The question of what exactly the percieved notions of the teenager are has always been a fight for me. Looking back at my early "teen" years (from my lofty age of 18), I still understand why I found it insulting to be called a teenager. I was quiet, I minded myself, read often, had good grades, never argued with my parents... so why call me a "typical teenager" the one time we don't agree? The few times it happened, I was livid. Thomas Hine makes an excellent point when he says on page four that the teenager "is a social invention". The idea of the "typical teenager" is so vastly different from what it was a century ago, that I personally question the existence of such a group. At the time this country was founded, a woman my age would have been married for a few years and in the process of risking their life to pop out a few dozen kids, only a few of which would survive to live to the age where they could marry and attempt to produce a brood of children of their own. They were considered mature under the stituate that their bodies, their very biological make up, said they were. Today, teens are sexually maturing faster than in past generations, but age strictures pen them in under one label: Teenager. Thomas Hine put it a little more calmly to be sure when he said, "The concept of the teenager rests in turn on the idea of the adolescent as a not quite competent person, beset by stress and hormones". So what is todays teenager exactly? Who the hell knows? But one thing we do know is that it isn't good. The teenager is a sullen, frightening creature, who rebels for fun and thinks they know everything while in truth their head is full of questionable music that dissolves their moral standards and leads them to question their elders and betters. Hine, and myself, don't see a clear solution to the social branding of the teenager. Blame rests on no one instance, no one generation, for its forming. I honestly feel that if the word "teenager" would retire to simply being a description for that fun, anxsty stage you look back on from adulthood and think how silly you were to think your little kid problems carried any weight, then "teenagers" wouldn't be a problem. "Teenagers" as a group label however is unfair and unjustified. Not to mention annoying for those of us who know they will be considered a teenager by their extended families until they collect their pensions and enjoy the senior discount on only half a sandwich, because they're sure they could never finish a whole one. If teenagerism, if you will, were considered an individual trait, I wonder how many true "Teenagers" still exist in every sense of the word? And on the matter of teenage crime, why such a focus on the age group? It's more interesting and morally and socially demanding to focus on the misbehaving children than the ones who do right by themselves and others. As someone around the age of these miscreants, I can't say I'd like to thank the media for lumping me in with young women who commited horrifying deeds just because I attended my senior prom not so long ago. My being a young woman should not be all I am seen to be. The lack of focus on the individual is astonishing. So maybe that's the answer.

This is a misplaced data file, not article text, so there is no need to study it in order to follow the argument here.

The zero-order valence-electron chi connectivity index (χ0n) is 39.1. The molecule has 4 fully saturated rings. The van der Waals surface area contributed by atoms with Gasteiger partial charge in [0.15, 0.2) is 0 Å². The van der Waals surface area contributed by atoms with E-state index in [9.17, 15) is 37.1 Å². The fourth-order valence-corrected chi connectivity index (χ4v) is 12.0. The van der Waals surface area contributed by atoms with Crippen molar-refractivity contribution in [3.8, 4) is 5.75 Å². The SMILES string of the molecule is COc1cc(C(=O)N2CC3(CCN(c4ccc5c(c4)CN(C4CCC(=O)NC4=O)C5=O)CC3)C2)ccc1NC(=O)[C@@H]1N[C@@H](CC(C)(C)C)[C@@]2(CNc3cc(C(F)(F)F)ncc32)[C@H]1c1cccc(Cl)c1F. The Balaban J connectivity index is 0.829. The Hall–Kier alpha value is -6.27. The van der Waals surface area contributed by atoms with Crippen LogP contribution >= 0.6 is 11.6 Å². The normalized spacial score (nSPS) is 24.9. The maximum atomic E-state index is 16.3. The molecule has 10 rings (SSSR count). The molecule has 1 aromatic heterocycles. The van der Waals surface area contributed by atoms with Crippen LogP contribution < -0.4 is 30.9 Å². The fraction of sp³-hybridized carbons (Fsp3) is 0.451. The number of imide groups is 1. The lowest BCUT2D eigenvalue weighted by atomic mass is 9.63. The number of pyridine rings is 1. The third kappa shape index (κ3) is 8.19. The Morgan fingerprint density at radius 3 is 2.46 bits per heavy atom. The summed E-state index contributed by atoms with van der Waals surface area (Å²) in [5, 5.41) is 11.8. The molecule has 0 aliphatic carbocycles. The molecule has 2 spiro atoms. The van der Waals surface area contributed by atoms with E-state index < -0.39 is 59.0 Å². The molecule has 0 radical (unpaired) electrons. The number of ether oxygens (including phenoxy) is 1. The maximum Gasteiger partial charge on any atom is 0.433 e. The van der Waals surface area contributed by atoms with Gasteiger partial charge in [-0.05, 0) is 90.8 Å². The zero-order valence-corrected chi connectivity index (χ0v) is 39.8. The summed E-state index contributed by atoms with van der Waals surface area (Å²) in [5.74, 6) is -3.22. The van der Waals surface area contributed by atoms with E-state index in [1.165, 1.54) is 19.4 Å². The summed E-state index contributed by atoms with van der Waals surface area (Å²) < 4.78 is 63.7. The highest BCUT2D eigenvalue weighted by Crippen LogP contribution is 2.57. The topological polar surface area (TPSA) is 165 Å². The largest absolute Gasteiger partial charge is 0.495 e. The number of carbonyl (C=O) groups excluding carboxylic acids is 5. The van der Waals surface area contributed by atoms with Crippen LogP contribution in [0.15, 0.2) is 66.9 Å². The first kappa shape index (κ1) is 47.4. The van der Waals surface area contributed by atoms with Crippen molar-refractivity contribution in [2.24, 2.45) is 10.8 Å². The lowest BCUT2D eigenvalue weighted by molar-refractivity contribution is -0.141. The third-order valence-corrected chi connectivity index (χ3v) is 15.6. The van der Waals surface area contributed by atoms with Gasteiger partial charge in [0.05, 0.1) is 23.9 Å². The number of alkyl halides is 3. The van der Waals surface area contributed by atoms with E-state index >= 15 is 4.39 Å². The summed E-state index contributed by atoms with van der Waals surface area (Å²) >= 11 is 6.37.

Monday, February 2, 2009
The first thing I found during my googled search of media literacy was the CML page, the Center for Media Literacy (http://www.medialit.org/). I must admit it was a comfort to find a source dedicated to something like Media Literacy, when I sometimes fear no one thinks much at all anymore. In fact, to my pleasant surprise, I found a myriad of sites devoted to the understanding and analytical reasoning of the media. I can only surmise that there is far more of a present awareness of stereotypes and underhanded messages within the media than I'd first assumed. So, no more assuming for me. There are many organizations, most large enough to have important sounding acronyms like the previously mentioned CML or NAMLE (National Association for Media Literacy Education) that deal with the idea of Media Literacy. Capital letters aside, each one seemed to share similar messages and goals. Think. Look at what's around you for what it is. Question its purpose, its desires, its very being, because if you don't, it will think for you. Of course, they didn't word it in so crasse a manner, but the point remains the same. Anyone with even the slightest inclination and access to a computer can find a steady stream of exceptionally useful information. Which leaves me wondering, why is the majority of the population still so ignorant upon the subject?